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Carbohydrates - its quality rather than quantity that matters

Thursday, 3 May 2018

Edgar Diabetes and Obesity Research Centre members have two letters published in the prestigious medical journal The Lancet this week, taking issue with several aspects of the PURE study, which was published in August 2017.

The International Prospective Urban Rural Epidemiology (PURE) study recorded the eating habits of 135,335 adults in 18 countries and followed the participants’ health for more than seven years. The authors concluded that a high carbohydrate intake was associated with higher risk of total mortality and they suggested that global dietary guidelines should be reconsidered in light of their findings.

EDOR members Professor Jim Mann, Dr Rachael McLean, and Dr Lisa Te Morenga, along with colleagues Joerg Meerpohl from Germany, and Chizuru Nishida from the World Health Organisation (WHO) in Geneva, have commented that guideline development is "informed by systematic reviews of bodies of evidence" rather than a single study. In addition, the increased risk of total mortality was only observed in people with an exceptionally high carbohydrate intake (more than 77% of total energy), which is higher than typically consumed and certainly exceeds the recommended intake for carbohydrate.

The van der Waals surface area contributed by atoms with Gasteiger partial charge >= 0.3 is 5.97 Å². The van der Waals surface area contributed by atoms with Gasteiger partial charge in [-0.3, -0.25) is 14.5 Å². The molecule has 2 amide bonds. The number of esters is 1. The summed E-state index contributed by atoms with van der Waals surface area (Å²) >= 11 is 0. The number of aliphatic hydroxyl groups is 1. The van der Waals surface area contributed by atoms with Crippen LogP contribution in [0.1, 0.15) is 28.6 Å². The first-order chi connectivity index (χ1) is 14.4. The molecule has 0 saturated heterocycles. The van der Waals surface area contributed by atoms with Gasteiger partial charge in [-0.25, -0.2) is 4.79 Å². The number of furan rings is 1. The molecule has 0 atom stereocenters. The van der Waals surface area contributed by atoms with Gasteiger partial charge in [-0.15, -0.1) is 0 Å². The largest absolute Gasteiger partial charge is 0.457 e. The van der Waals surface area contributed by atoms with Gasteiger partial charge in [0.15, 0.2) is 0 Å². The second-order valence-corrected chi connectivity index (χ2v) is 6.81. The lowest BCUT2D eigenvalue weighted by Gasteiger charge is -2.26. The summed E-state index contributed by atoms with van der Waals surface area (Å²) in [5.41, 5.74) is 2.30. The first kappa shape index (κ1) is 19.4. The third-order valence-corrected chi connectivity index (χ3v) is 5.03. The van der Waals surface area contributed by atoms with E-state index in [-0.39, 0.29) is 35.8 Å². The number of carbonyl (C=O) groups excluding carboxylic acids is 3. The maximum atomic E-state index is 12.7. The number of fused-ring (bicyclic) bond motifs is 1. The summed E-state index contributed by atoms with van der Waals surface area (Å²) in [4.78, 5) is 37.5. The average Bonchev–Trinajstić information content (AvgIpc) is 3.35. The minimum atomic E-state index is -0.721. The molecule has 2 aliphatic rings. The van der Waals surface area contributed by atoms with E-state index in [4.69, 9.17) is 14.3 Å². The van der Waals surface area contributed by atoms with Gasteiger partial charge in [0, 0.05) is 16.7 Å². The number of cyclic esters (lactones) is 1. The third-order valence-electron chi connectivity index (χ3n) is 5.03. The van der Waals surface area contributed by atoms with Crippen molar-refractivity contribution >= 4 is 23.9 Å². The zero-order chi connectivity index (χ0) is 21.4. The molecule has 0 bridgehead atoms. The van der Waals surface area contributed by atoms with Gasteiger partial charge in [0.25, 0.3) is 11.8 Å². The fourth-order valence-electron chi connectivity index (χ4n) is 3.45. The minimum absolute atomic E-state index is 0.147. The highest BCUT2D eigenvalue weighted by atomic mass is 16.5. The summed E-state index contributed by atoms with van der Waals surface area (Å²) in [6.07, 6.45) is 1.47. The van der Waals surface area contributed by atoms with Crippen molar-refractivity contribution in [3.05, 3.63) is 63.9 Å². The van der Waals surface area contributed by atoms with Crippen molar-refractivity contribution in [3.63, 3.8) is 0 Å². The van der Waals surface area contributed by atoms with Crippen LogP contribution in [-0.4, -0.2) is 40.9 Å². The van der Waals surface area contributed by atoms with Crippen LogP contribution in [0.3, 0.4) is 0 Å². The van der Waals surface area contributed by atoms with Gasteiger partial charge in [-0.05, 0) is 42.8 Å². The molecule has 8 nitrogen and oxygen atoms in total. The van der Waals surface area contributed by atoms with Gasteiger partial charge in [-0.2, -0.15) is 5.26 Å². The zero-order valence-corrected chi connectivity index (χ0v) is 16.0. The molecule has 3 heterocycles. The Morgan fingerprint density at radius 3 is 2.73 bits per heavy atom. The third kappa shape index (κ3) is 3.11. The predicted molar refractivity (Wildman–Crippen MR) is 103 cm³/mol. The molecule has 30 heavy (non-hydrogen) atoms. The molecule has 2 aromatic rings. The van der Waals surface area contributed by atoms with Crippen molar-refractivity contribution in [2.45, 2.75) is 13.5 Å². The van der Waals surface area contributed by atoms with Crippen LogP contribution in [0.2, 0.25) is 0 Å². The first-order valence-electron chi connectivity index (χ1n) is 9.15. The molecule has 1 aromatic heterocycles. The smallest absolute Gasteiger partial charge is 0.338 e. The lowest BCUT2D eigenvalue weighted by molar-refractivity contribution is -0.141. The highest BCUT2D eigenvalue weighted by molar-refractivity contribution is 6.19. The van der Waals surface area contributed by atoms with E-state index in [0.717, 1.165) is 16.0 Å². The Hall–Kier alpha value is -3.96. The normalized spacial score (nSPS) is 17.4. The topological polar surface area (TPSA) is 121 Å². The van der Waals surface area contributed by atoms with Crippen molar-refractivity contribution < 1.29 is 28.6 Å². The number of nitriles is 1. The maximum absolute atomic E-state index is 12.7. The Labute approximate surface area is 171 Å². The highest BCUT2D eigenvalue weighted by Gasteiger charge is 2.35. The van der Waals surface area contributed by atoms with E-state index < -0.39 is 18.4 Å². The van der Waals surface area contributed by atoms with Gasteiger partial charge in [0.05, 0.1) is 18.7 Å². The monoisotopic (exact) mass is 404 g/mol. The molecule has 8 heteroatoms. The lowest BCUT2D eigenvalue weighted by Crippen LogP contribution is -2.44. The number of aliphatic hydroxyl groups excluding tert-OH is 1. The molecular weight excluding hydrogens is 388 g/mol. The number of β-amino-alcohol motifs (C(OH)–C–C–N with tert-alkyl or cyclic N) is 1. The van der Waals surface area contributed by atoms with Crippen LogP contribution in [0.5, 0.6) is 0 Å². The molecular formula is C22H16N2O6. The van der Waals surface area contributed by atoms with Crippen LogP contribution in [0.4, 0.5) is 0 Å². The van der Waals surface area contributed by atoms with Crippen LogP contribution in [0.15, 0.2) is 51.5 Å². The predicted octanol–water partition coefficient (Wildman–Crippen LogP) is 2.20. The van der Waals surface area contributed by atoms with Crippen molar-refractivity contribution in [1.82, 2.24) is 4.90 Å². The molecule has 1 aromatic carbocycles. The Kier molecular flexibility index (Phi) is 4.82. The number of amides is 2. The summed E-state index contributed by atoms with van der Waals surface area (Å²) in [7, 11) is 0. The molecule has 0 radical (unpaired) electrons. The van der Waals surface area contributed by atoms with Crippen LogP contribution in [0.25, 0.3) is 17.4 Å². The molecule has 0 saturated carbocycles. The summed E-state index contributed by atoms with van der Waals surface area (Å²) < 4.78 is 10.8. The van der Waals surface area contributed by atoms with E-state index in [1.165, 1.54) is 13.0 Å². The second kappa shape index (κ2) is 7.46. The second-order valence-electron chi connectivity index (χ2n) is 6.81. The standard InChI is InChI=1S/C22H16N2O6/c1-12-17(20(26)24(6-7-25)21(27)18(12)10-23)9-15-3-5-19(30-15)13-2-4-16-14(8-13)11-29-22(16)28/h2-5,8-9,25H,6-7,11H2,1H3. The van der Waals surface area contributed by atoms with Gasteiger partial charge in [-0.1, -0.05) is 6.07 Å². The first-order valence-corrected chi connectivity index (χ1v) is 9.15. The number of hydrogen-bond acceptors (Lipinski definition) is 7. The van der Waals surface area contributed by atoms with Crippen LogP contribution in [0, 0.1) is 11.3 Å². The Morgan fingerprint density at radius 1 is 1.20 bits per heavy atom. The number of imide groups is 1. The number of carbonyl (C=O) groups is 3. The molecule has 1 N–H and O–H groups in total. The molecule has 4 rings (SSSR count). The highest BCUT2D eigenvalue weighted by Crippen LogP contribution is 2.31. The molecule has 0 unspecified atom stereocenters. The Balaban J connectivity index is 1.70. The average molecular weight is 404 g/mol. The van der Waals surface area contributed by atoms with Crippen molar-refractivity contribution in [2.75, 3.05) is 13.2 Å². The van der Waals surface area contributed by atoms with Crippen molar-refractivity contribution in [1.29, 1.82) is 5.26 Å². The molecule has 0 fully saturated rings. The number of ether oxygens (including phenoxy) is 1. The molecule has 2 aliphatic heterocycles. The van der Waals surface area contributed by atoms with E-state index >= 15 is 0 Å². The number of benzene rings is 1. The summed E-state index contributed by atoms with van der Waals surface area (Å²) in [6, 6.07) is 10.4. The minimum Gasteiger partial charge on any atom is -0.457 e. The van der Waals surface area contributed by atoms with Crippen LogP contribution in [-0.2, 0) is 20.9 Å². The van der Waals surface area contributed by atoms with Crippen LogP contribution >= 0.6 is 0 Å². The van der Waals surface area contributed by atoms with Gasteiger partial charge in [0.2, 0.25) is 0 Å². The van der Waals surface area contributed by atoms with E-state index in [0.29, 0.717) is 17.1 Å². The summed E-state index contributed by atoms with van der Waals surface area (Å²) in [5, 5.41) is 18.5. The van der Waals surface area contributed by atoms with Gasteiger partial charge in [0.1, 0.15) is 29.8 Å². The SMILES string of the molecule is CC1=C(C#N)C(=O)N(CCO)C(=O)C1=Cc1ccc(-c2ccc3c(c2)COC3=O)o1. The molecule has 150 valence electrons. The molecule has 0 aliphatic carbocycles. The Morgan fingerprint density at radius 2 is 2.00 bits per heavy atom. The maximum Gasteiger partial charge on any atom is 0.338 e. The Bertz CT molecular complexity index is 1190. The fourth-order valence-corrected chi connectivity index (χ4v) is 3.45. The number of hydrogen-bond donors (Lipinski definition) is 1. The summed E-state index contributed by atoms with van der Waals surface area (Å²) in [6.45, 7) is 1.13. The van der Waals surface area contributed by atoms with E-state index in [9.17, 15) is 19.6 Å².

EDOR member Dr Andrew Reynolds commented in a separate letter that only total carbohydrate was considered in the PURE analysis. There was no distinction made between those carbohydrates that have been repeatedly shown to be detrimental to health - free sugars such as table sugar, refined grains - and those which have been clearly shown to have health benefits - fibre-rich wholegrains, legumes, vegetables and fruits.

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Read more about carbohydrate

One study does not a dietary recommendation make, 30 August, 2017
Otago researcher investigating how grains may affect blood sugar and diabetes, 12 April, 2017
The highs and lows of carbohydrate, 30 September, 2016